On August 3, 2012, Secretary of State Hillary Rodham Clinton traveled to Kampala, Uganda where she met with President Museveni to encourage strengthening of democratic institutions and human rights, while also reinforcing Uganda as a key U.S. partner in promoting regional security, particularly in regard to Somalia and in regional efforts to counter the Lord’s Resistance Army. She also presented the State Department’s 2011 Human Rights Defenders Award to a coalition of civil society groups and highlighted U.S. support in the fight against HIV/AIDS.
During her remarks at the Reach Out Mbuya Health Center, Secretary Clinton said, “Today, more than 300,000 Ugandans are receiving treatment through PEPFAR. PEPFAR is the program that the United States started under President George W. Bush. And I will be looking forward to be meeting with John Robert Engole who eight years ago was near death. He was the first person in the world to receive life-saving medication through PEPFAR. And now there are 300,000 Ugandans receiving medication through PEPFAR. And I want to do more to make sure that every person has the opportunity to become healthy.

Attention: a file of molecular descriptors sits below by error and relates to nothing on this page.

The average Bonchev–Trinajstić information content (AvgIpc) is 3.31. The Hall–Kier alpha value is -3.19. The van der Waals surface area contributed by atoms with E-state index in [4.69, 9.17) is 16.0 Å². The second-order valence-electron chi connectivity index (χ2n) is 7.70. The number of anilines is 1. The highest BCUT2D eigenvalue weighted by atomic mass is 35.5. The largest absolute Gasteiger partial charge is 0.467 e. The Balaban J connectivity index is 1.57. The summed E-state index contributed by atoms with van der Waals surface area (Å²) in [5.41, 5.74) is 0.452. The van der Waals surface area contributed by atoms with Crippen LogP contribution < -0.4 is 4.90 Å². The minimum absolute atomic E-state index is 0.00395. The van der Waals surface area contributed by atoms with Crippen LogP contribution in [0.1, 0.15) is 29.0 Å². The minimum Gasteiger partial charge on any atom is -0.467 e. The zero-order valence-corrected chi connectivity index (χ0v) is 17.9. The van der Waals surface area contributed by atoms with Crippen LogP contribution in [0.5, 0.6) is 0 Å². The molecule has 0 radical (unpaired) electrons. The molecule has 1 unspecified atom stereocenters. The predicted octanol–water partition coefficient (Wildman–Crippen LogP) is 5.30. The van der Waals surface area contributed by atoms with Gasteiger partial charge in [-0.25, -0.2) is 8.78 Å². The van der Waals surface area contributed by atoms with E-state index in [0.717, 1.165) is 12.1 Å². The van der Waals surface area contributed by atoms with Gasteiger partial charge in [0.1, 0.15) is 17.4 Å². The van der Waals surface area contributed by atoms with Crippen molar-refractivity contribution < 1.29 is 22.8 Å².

“And we have seen here at Reach Out and in other places across your country how this can be done. In the 1990s, thanks to your government, thanks to your officials, thanks to the citizens, we had the best program in the world right here in Uganda.”
Secretary Clinton concluded, “So let me close by saying that the American people are deeply proud to be your partners and your friends, and we’re going to keep working together on the economy, on better opportunities for people, as President Museveni said, on electricity, on infrastructure, on security, education, and health. And we have so much confidence that Uganda will, once again, be a model in HIV/AIDS, continue to develop, and make a difference for the people of this great and beautiful country.”